Friday, June 12, 2015

On ACA exchanges, silver is usually not silver

I have a post up on that calls out yet another story about high out-of-pocket costs in ACA exchange plans that neglects to mention that 85% of silver plan buyers get Cost Sharing Reduction that lowers deductibles, co-pays, and yearly out-of-pocket maximums.

The story in question is under the auspices of Kaiser Health News, which generally gets its facts right, and there's no literally wrong fact in it. It makes sense, too,  to highlight that silver plans as well as bronze ones can offer pretty skimpy coverage. The lead below is referring to silver plans:
A key goal of the Affordable Care Act is to help people get health insurance who may have not been able to pay for it before. But the most popular plans – those with low monthly premiums – also have high deductibles and copays. And that can leave medical care still out of reach for some.
Indeed it can. But two thirds of silver plan holders (the "most popular plans", as the story subsequently clarifies)  have plans with actuarial values of 87% or 94%.  That doesn't mean that too many ACA customers aren't faced with too-high out-of-pocket costs. But casting silver plans unenhanced by CSR as the silver norm is like citing full retail prices at Macy's (where sales are so pervasive that the folks at the register often won't let you pay full price).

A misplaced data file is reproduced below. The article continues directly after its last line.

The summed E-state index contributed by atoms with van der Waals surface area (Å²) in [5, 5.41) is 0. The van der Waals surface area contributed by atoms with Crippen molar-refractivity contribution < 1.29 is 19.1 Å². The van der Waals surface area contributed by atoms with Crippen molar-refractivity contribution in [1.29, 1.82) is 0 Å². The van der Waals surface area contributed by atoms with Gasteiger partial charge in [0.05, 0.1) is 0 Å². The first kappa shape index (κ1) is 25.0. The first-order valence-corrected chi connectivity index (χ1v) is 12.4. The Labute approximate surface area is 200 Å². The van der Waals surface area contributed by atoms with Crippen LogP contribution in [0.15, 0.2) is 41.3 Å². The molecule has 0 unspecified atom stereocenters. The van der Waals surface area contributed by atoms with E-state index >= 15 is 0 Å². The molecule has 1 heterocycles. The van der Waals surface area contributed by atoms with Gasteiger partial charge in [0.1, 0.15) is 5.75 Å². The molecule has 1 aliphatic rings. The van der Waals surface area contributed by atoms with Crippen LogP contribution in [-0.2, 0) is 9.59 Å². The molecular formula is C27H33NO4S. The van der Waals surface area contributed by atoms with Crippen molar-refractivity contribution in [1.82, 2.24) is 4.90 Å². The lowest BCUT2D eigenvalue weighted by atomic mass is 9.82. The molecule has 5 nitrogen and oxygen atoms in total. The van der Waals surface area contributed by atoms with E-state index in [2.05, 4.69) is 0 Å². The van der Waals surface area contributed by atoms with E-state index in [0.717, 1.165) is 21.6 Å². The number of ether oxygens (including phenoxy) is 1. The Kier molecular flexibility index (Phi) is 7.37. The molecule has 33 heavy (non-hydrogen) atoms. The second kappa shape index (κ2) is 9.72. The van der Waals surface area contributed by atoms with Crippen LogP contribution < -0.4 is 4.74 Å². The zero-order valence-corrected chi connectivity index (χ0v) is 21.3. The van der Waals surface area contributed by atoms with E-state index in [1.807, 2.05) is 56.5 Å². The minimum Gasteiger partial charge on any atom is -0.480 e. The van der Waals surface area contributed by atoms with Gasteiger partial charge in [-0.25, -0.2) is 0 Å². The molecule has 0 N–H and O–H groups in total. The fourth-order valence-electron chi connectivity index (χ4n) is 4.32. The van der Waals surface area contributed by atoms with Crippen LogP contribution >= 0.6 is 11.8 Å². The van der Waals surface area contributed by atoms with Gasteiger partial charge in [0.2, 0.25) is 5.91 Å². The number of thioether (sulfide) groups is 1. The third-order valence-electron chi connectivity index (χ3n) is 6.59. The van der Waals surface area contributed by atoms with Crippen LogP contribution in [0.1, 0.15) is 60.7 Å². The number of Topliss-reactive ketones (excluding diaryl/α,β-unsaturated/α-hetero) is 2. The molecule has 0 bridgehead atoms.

A few thoughts that didn't make it into the post:

1) It is really bloody counterintuitive for silver plans to be better than gold and (for those under 150% FPL) platinum ones. The exchanges do a poor job getting this point across, partly because it's inherently hard to get across. In other words, something's wrong with the design.

2) Silver plans are not only progressively better as you move down the income chain, they're also much cheaper. The rising percentage of income required to pay a subsidized premium as income rises is supposed to be proportionate, but the much-higher takeup rates for ACA plans among those under 138% FPL suggests that the less-than-2%-of-income premiums for silver at that income level are more affordable in absolute terms than the 6.3% of income required at 200% FPL. Overall the ACA offering gets much less attractive at 201% FPL.

3) For anyone who's not affluent, a health plan with an AV less than, say 80% is really not adequate. That's the ACA's Achilles Heel. About 45% of buyers on-exchange and probably most off-exchange have plans with AVs lower than that.  Unfortunately, the astronomic cost of health care in the US in combination with out political sclerosis (which produced those high medical costs) means it's impossible to phase out underinsurance unless we really bend the cost curve for an extended period of time.

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